Making the cut

February 24, 2006

It should be no news to anyone that there are a large number of courses with "forensic" in their title that do little to enhance the prospects of their students fulfilling any ambition they might have to pursue a career in forensic science ("Forensic body to dissect provision", February 10). Conversely, there are also some excellent undergraduate courses that do help students to fulfil that ambition. The Forensic Science Society (the professional body for forensic scientists in the UK) is in the final stages of developing an accreditation scheme for university courses in forensic science that will help prospective students to separate the sheep from the goats.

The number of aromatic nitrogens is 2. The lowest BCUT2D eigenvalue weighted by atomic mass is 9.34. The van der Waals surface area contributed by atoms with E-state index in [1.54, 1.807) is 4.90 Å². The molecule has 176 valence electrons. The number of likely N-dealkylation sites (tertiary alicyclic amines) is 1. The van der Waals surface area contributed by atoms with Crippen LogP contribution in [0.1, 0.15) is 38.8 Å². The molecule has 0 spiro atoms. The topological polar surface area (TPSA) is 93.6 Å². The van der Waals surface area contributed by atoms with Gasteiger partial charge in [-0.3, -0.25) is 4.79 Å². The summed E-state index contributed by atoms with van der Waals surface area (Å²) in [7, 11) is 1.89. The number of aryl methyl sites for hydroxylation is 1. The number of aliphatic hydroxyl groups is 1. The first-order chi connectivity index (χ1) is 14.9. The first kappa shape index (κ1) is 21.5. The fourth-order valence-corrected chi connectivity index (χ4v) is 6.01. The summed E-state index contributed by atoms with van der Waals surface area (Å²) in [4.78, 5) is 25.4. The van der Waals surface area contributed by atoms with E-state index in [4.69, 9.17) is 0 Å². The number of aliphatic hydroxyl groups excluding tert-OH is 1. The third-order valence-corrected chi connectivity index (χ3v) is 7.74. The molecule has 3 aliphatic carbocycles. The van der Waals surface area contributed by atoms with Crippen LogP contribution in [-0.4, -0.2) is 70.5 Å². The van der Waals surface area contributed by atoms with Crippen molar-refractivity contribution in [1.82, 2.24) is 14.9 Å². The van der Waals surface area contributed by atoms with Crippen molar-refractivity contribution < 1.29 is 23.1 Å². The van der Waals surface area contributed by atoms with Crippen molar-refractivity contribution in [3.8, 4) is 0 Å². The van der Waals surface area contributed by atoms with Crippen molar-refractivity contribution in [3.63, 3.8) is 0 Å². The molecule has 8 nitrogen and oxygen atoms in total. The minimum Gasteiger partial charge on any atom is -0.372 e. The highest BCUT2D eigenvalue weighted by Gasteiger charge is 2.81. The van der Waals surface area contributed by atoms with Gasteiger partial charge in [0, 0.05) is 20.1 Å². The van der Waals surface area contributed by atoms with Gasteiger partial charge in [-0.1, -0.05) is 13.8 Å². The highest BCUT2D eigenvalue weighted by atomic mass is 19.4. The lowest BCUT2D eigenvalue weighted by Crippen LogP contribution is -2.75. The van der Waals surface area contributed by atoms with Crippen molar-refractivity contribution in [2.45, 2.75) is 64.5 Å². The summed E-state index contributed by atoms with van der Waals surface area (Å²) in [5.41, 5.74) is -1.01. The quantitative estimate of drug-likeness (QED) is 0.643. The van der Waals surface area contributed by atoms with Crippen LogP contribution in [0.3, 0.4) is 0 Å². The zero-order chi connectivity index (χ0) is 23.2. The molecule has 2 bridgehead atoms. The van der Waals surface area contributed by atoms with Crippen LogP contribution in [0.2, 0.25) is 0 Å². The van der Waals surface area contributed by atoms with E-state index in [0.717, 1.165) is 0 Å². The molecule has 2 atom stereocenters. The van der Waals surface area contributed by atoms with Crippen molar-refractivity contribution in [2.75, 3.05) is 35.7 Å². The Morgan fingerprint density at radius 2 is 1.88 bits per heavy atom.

But none of these courses is likely to be of much use to prospective "Sam Ryans". Forensic pathologists in the UK are all medical practitioners. A medical degree is mandatory. An undergraduate degree in forensic science or forensic investigation would not be the most obvious first step in the 15 years or so of academic and professional training it takes to prepare a forensic pathologist for independent practice.

A. R. W. Forrest President, Forensic Science Society

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